School District Settles Webcam Spying Litigation

The Lower Merion School District settles litigation regarding accusations it used Webcams on school-issued laptops to take pictures of students.

A Pennsylvania school district has agreed to a $610,000 settlement in a controversial legal battle over its use of Webcam technology on school-issued laptops.

The Lower Merion School District confessed to taking thousands of Webcam photos and screenshots from school-issued laptops. The district contended the technology was meant to find missing computers. However in February, the parents of Harriton High School student Blake Robbins, then 15, accused the district of using it to spy on him inside his home.

The settlement calls for $175,000 to be placed in a trust for Robbins, while a second student who sued, Jalil Hassan, will get $10,000. In addition, the students' attorney, Mark Haltzman, will get $425,000 in legal fees-bringing the district's tab to $610,000.

In August, the FBI declined to bring any charges in the case, ending several months of investigation.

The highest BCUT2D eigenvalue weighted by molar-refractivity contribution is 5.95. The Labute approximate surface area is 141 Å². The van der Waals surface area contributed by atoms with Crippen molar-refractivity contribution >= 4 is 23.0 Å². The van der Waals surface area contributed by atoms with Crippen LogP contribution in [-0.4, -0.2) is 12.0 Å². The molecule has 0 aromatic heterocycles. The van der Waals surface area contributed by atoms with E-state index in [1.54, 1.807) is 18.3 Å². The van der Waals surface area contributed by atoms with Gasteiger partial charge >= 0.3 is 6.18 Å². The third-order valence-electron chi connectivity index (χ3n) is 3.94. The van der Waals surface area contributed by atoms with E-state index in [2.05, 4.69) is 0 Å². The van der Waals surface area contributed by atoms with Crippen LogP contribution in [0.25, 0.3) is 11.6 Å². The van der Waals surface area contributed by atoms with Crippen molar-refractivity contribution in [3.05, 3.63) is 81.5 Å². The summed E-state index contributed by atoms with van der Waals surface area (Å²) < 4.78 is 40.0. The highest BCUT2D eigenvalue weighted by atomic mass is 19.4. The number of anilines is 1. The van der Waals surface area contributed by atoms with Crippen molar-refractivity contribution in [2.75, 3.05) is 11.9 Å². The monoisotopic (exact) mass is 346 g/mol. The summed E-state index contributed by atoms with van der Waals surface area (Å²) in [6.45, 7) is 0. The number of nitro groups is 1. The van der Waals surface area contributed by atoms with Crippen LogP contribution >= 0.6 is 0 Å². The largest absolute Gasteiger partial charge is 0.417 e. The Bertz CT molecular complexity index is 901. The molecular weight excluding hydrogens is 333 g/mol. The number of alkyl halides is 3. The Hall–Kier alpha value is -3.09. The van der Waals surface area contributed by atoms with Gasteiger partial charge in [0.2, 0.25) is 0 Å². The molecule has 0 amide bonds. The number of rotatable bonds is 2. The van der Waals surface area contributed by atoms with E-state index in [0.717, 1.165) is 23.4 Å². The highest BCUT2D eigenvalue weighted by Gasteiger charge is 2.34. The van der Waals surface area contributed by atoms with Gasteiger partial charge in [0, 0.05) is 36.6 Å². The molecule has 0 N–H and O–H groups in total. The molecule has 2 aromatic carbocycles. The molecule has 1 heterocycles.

"A major impetus behind settling this matter now is the recent agreement by our insurance carrier, Graphic Arts, to cover more than $1.2M of the fees and costs associated with this litigation to date," Lower Merion School Board President David Ebby said in a statement.

"Although we would have valued the opportunity to finally share an important, untold story in the courtroom, we recognize that in this case, a lengthy, costly trial would benefit no one," he said. "It would have been an unfair distraction for our students and staff and it would have cost taxpayers additional dollars that are better devoted to education. We also wanted to be sensitive to the welfare of the student involved in the case, given the possible ramifications of what would have been a highly-publicized trial."

According to the suit, the district gave high school students computers as part of a technology initiative, but did not notify families that the laptops were equipped with Webcams that could be turned on remotely. The Robbins family alleged they did not learn of the capability until school officials accused their son Blake of "improper behavior in his home" and cited a photograph from the Webcam embedded in the laptop as evidence.

The district is no longer using the tracking technology.